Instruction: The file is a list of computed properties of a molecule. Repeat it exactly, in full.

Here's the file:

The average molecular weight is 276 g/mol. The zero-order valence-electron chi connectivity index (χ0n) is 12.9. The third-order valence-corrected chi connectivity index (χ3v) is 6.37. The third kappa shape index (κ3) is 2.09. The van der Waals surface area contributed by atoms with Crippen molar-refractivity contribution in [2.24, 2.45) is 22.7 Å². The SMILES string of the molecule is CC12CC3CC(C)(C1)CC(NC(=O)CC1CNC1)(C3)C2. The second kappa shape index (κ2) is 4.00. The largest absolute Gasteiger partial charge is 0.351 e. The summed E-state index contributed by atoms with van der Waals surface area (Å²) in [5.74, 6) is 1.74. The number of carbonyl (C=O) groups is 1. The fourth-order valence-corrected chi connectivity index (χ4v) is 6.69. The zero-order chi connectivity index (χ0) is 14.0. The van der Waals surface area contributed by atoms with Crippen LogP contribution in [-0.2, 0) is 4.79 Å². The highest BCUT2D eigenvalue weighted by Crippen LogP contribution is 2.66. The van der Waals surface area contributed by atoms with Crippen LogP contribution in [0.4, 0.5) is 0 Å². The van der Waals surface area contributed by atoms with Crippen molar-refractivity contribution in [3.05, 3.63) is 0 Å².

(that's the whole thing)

The average molecular weight is 276 g/mol. The zero-order valence-electron chi connectivity index (χ0n) is 12.9. The third-order valence-corrected chi connectivity index (χ3v) is 6.37. The third kappa shape index (κ3) is 2.09. The van der Waals surface area contributed by atoms with Crippen molar-refractivity contribution in [2.24, 2.45) is 22.7 Å². The SMILES string of the molecule is CC12CC3CC(C)(C1)CC(NC(=O)CC1CNC1)(C3)C2. The second kappa shape index (κ2) is 4.00. The largest absolute Gasteiger partial charge is 0.351 e. The summed E-state index contributed by atoms with van der Waals surface area (Å²) in [5.74, 6) is 1.74. The number of carbonyl (C=O) groups is 1. The fourth-order valence-corrected chi connectivity index (χ4v) is 6.69. The zero-order chi connectivity index (χ0) is 14.0. The van der Waals surface area contributed by atoms with Crippen LogP contribution in [-0.2, 0) is 4.79 Å². The highest BCUT2D eigenvalue weighted by Crippen LogP contribution is 2.66. The van der Waals surface area contributed by atoms with Crippen LogP contribution in [0.4, 0.5) is 0 Å². The van der Waals surface area contributed by atoms with Crippen molar-refractivity contribution in [3.05, 3.63) is 0 Å².